Mexico – Colors Galore

By Men Tay

New year, new resolutions.  If you are looking for a rich cultural experience that provides numerous opportunities for beautiful travel photography within a small budget, I have a suggestion for you.

Just south of the United States is a neighbor that is widely misunderstood.  Americans think of Mexico as Cancun, Puerto Vallarta, Acapulco, Rocky Point, etc.  A Mayan civilization that goes back to about 3,000 years, Mexico is a country full of history, culture and color.  Get away from the dull beaches and you will find a kaleidoscope of colors in places like Mexico City, Oaxaca, Puebla, Merida, etc.

Start your trip in Mexico City, the capital city of Mexico with a population of about 22 million people.  Not much landscape photography here but the sights of people, shops, food, museums, will overwhelm you.  The city revolves around the Zócalo.  In front of it is the massive Catedral y Sagrario Metropolitano with its baroque-style façade.  Worshippers inside pray at the Altar de los Reyes, a gilded wood altarpiece that took nearly 20 years to complete.  You may run into a group of indigenous people performing their traditional dances.  Stroll the streets and watch the locals shopping for clothes, food, hardware, etc.

About an hour from Mexico City is the colorful city of Puebla.  A city famous for its colorful buildings, ceramics and namesake dish, mole poblano.  Strolling around an outdoor market, you will find colorful pottery, artwork, street musicians, and handicrafts.

Next stop is Oaxaca, a beautiful colonial city that has been designated a UNESCO World Heritage site.  Much of the activities center around the plaza of Templo de Santo Domingo de Guzman.  You find cafes, locals strolling around, food vendors and if there is a festival, dancers parading the square.  Nearby is the 20th of November market, where you find spices, mescal, fruits, and even roasted crickets, a local delicacy.  A mad display of sights, sounds, and smell.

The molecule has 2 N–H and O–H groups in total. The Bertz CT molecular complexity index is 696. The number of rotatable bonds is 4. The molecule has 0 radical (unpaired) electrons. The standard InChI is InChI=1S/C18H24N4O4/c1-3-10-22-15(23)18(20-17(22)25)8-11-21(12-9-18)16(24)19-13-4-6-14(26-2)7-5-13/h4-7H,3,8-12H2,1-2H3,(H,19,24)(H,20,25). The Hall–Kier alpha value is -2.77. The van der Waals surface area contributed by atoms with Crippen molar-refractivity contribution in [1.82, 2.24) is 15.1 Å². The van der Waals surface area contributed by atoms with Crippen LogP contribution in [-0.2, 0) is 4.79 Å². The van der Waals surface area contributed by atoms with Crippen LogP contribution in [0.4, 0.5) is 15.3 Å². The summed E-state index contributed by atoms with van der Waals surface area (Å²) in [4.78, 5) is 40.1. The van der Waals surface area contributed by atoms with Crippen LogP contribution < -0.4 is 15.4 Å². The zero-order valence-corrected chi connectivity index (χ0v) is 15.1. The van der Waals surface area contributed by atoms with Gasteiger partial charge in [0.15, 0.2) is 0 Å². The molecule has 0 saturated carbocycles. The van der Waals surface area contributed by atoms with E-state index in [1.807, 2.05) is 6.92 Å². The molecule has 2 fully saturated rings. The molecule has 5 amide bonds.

If you love history, there is the nearby ruins of Monte Alban, built by the Zapotecs around 500 BC.  Pyramids, palace, ball court, and bas reliefs are the attractions.  Come early for the best photography or you will run into large crowds.

Next is the popular expat town of St. Cristobal, located in the highlands of the state of Chiapas.  Like most Mexican towns and cities, life revolves around the zocalo.  However, if you branch further out from the city, you will find many of Mexico’s indigenous people, with their rich traditions and colors.  Weavers still use hand looms to make colorful blankets and tapestry.

Lastly, Merida is an old city that has many colonial buildings and old churches.  Get up early and walk the streets and you will find many opportunities for some interesting photography.  The zocalo comes alive in the late afternoon and evening.  Street musicians, food vendors, friends and family meeting each other.  The type of scenes that you don’t see too often in the United States.

A question that is often asked when I travel to such places is:  Is it safe there?  The places I mentioned above are all quite safe.  However, there are precautions that one must take no matter where you travel in the world.   I’ve written a post on my travel blog that talks about how you can protect yourself when traveling to unfamiliar places:   https://mengineurope.blogspot.com/2017/08/